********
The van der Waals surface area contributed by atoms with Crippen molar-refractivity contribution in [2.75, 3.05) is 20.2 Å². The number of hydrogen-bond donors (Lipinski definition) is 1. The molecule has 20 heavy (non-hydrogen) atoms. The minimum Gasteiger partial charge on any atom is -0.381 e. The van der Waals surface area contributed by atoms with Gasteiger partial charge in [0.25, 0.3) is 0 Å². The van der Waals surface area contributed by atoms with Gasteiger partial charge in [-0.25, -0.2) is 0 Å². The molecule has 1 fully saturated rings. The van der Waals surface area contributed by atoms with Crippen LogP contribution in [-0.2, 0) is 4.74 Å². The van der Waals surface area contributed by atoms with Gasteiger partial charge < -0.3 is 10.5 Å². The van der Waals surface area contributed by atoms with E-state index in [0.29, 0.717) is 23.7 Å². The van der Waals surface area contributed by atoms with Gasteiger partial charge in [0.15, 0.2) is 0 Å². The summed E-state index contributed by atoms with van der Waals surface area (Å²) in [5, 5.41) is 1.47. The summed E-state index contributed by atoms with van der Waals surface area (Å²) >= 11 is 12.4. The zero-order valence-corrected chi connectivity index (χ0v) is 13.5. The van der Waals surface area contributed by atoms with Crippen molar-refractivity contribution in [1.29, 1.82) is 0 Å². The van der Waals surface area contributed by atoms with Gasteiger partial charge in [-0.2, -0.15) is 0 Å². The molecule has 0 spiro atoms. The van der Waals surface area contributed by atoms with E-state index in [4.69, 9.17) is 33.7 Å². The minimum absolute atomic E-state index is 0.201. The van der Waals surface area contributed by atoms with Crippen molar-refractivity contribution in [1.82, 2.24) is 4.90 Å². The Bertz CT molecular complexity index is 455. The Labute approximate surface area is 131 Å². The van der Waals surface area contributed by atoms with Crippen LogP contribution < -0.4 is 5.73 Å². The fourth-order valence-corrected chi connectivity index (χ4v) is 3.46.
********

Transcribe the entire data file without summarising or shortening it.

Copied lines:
The van der Waals surface area contributed by atoms with Crippen molar-refractivity contribution in [2.75, 3.05) is 20.2 Å². The number of hydrogen-bond donors (Lipinski definition) is 1. The molecule has 20 heavy (non-hydrogen) atoms. The minimum Gasteiger partial charge on any atom is -0.381 e. The van der Waals surface area contributed by atoms with Gasteiger partial charge in [0.25, 0.3) is 0 Å². The van der Waals surface area contributed by atoms with Gasteiger partial charge in [-0.25, -0.2) is 0 Å². The molecule has 1 fully saturated rings. The van der Waals surface area contributed by atoms with Crippen LogP contribution in [-0.2, 0) is 4.74 Å². The van der Waals surface area contributed by atoms with Gasteiger partial charge < -0.3 is 10.5 Å². The van der Waals surface area contributed by atoms with E-state index in [0.29, 0.717) is 23.7 Å². The van der Waals surface area contributed by atoms with Gasteiger partial charge in [0.15, 0.2) is 0 Å². The summed E-state index contributed by atoms with van der Waals surface area (Å²) in [5, 5.41) is 1.47. The summed E-state index contributed by atoms with van der Waals surface area (Å²) >= 11 is 12.4. The zero-order valence-corrected chi connectivity index (χ0v) is 13.5. The van der Waals surface area contributed by atoms with Crippen molar-refractivity contribution in [1.29, 1.82) is 0 Å². The van der Waals surface area contributed by atoms with Gasteiger partial charge in [-0.2, -0.15) is 0 Å². The molecule has 0 spiro atoms. The van der Waals surface area contributed by atoms with E-state index in [4.69, 9.17) is 33.7 Å². The minimum absolute atomic E-state index is 0.201. The van der Waals surface area contributed by atoms with Crippen molar-refractivity contribution in [1.82, 2.24) is 4.90 Å². The Bertz CT molecular complexity index is 455. The Labute approximate surface area is 131 Å². The van der Waals surface area contributed by atoms with Crippen LogP contribution < -0.4 is 5.73 Å². The fourth-order valence-corrected chi connectivity index (χ4v) is 3.46.